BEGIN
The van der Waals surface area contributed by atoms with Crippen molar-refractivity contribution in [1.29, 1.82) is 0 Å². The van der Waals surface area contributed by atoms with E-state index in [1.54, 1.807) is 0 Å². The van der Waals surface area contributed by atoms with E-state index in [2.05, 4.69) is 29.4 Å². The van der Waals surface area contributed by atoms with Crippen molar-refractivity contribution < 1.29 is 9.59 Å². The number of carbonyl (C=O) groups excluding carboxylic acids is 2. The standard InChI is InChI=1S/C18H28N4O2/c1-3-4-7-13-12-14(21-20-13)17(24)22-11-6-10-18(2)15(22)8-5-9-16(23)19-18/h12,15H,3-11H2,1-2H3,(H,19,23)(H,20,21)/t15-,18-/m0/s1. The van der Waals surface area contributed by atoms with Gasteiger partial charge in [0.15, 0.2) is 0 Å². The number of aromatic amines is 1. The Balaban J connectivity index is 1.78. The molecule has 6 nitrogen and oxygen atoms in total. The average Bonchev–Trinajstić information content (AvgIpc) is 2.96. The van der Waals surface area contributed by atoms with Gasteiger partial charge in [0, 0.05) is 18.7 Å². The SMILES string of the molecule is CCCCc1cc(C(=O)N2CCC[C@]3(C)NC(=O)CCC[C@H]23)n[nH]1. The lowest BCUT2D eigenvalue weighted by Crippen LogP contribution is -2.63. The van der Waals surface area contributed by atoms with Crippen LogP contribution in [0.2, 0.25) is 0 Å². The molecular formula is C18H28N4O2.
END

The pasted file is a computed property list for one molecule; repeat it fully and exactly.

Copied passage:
The van der Waals surface area contributed by atoms with Crippen molar-refractivity contribution in [1.29, 1.82) is 0 Å². The van der Waals surface area contributed by atoms with E-state index in [1.54, 1.807) is 0 Å². The van der Waals surface area contributed by atoms with E-state index in [2.05, 4.69) is 29.4 Å². The van der Waals surface area contributed by atoms with Crippen molar-refractivity contribution < 1.29 is 9.59 Å². The number of carbonyl (C=O) groups excluding carboxylic acids is 2. The standard InChI is InChI=1S/C18H28N4O2/c1-3-4-7-13-12-14(21-20-13)17(24)22-11-6-10-18(2)15(22)8-5-9-16(23)19-18/h12,15H,3-11H2,1-2H3,(H,19,23)(H,20,21)/t15-,18-/m0/s1. The van der Waals surface area contributed by atoms with Gasteiger partial charge in [0.15, 0.2) is 0 Å². The number of aromatic amines is 1. The Balaban J connectivity index is 1.78. The molecule has 6 nitrogen and oxygen atoms in total. The average Bonchev–Trinajstić information content (AvgIpc) is 2.96. The van der Waals surface area contributed by atoms with Gasteiger partial charge in [0, 0.05) is 18.7 Å². The SMILES string of the molecule is CCCCc1cc(C(=O)N2CCC[C@]3(C)NC(=O)CCC[C@H]23)n[nH]1. The lowest BCUT2D eigenvalue weighted by Crippen LogP contribution is -2.63. The van der Waals surface area contributed by atoms with Crippen LogP contribution in [0.2, 0.25) is 0 Å². The molecular formula is C18H28N4O2.